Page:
• Do you know anyone who slept under a bridge by necessity?
  • Do you know anyone with a house of greater than 4000 square feet?
  • Do you know anyone without medical insurance?
  • Do you know an executive of an insurance company?
  • If you are white, when is the last time you had an African-American in your home? (or vice-versa)
  • If you live in a suburb, when is the last time you had a person from a family making less than $50,000 in your home?
  • If you live in Des Moines, when is the last time you did anything with a person making more than $500,000 a year?
  • When is the last time you discussed abortion with someone you loved who disagreed with you?
  • Can you discuss your moral values with strangers and listen to theirs?

It is time to reunify the U.S. Good luck.

jim.jpg Guest Writer: James G. Lindberg (Jim) is the the Purple Wren‘s sweetie and is a visiting chemistry professor at Grinnell College and retired from Drake University.

[tags] Iowa, Des Moines, Des Moines News[/tags]

{ 2 comments… read them below or add one }

Sandy Renshaw December 31, 2007 at 3:43 pm


Welcome to blogging!

I took a look at this poll. It had to be remarkable to inspire you to write on AroundDesMoines.

What first caught my eye was 27% of Democratic voters are concerned about ‘Health Care Costs’ and only 2% of Republican voters. That must mean Republicans all have affordable health coverage.

And ‘Troops out of Iraq’ was listed as a top issue by 29% of Democratic voters and only 3% of Republican voters. My question is: what exactly is a “moral issue.” The war tops my list.

That’s just my immediate reaction – this raises a lot of questions in my mind, the most compelling to me is, “Are we really this divided?”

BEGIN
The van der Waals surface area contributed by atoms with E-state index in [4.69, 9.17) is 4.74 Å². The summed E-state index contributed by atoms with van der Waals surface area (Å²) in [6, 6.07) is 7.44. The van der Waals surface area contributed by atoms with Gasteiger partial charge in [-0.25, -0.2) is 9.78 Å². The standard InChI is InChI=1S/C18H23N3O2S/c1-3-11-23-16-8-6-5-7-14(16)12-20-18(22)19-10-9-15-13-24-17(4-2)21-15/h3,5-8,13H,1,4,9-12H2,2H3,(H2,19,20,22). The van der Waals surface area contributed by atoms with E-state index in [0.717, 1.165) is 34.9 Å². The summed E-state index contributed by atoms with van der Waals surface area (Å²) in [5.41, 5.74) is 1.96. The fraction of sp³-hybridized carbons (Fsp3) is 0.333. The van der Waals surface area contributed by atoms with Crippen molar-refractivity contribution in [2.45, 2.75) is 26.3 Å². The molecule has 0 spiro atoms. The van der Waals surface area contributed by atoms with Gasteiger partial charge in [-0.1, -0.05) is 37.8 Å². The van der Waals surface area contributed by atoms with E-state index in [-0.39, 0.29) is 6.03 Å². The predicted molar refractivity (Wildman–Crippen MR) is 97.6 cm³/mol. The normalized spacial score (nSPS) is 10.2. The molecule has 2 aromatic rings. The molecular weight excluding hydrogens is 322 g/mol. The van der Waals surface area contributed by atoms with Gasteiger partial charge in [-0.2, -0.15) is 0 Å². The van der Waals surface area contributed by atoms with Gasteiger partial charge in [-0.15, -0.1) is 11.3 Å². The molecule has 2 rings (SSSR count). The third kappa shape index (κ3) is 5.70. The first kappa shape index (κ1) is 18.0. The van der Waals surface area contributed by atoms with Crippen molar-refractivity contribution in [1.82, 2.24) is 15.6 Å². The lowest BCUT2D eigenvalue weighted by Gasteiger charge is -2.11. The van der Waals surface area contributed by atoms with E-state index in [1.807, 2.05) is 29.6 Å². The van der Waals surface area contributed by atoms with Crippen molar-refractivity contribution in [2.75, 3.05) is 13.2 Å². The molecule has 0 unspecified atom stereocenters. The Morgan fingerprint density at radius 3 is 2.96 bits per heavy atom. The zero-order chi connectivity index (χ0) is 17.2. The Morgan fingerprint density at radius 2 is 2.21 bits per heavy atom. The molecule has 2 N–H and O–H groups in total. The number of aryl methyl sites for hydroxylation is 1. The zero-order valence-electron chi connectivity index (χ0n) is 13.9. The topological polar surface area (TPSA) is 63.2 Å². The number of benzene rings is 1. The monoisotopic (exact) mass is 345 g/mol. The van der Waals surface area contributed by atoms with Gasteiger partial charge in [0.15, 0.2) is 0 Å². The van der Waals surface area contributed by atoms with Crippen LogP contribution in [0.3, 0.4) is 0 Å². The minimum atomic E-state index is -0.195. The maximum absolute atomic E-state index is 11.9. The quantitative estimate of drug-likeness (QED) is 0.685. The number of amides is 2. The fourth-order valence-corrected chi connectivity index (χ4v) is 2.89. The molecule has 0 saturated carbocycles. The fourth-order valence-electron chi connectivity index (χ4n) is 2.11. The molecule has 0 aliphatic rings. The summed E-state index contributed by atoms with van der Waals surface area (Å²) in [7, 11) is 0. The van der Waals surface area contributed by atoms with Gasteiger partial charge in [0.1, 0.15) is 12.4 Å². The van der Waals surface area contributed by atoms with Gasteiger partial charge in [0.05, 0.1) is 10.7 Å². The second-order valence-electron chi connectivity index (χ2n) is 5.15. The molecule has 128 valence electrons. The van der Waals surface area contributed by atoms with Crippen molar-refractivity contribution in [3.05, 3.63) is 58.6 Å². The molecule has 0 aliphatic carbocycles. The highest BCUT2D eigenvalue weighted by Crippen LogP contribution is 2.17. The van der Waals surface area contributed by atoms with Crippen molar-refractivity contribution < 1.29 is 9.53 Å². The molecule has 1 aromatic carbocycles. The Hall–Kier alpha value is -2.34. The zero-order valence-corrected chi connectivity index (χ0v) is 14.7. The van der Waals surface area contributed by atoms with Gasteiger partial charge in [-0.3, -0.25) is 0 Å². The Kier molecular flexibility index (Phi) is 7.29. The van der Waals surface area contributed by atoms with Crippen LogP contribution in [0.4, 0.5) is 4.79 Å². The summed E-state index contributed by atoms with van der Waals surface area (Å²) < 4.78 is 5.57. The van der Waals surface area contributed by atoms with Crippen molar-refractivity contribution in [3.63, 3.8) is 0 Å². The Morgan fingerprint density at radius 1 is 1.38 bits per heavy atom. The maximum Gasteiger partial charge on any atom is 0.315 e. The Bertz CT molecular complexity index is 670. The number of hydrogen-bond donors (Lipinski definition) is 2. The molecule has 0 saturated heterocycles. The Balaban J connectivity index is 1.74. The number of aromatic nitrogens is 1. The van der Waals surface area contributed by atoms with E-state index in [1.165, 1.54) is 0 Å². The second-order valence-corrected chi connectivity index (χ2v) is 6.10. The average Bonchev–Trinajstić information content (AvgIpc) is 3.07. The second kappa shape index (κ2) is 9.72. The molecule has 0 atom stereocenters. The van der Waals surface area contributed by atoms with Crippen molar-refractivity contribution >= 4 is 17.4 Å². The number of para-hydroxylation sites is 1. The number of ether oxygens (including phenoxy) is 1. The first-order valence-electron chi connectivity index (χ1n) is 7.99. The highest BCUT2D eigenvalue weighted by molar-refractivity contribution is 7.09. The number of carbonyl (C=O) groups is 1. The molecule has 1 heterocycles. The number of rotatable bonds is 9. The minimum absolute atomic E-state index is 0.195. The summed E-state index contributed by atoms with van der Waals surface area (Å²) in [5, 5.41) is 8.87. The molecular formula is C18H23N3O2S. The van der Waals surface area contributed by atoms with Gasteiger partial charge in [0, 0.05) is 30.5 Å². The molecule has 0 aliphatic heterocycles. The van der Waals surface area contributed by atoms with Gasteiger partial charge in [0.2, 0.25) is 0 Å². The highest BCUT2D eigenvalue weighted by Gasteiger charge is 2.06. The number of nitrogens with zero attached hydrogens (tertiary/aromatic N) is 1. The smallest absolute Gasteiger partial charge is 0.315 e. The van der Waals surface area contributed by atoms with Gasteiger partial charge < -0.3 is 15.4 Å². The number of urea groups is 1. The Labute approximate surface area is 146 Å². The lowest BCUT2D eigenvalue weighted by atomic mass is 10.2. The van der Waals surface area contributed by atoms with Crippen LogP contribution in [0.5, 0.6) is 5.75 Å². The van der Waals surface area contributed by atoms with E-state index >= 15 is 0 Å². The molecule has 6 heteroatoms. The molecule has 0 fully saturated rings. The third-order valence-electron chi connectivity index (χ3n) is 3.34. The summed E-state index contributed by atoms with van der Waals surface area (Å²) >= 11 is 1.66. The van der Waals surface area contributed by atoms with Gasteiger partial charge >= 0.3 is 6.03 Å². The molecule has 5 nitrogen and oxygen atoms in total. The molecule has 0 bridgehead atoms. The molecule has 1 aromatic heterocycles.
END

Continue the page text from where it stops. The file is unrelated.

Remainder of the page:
It’s time to find our similarities.

Thanks for sharing this poll.


M.R. Field December 31, 2007 at 7:11 pm

There is a difference between being divided and having different priorities. When the priorities conflict and there is no compromise, then there is division. People of different backgrounds sharing the same space do not automatically share the same priorities. The migrant worker may be saving as much money as possible to survive over the months of no work, while the business person may have so much money that he needs to build a mansion, although they both may eat at the local diner. Unless they desire the same land for different housing density, there is unlikely to be division because they are not going after the same limited resources.

I knew a person who every year would tire of hearing me complain about sidewalks that had not been shoveled. He would tell me to move to Florida. I would respond that I don’t like the heat. There is air conditioning, he said. Air conditioning doesn’t help on long walks, I would say. Get a car, is what he would say. If I wanted a car, I’d just buy one here, is what I responded. The fact that I should expect safe sidewalks in all seasons and be able to enjoy the northern climates was not the other person’s concern. Obviously the solution was just to get out of the north and buy a car, no more problems with snow, no more problems with walking, no more listening to me complain. The fact that I would be absolutely miserable was unimportant. This mentality of “it’s not my concern” is one I have encountered increasingly frequently, including from elected officials. That is not division; that is alienation.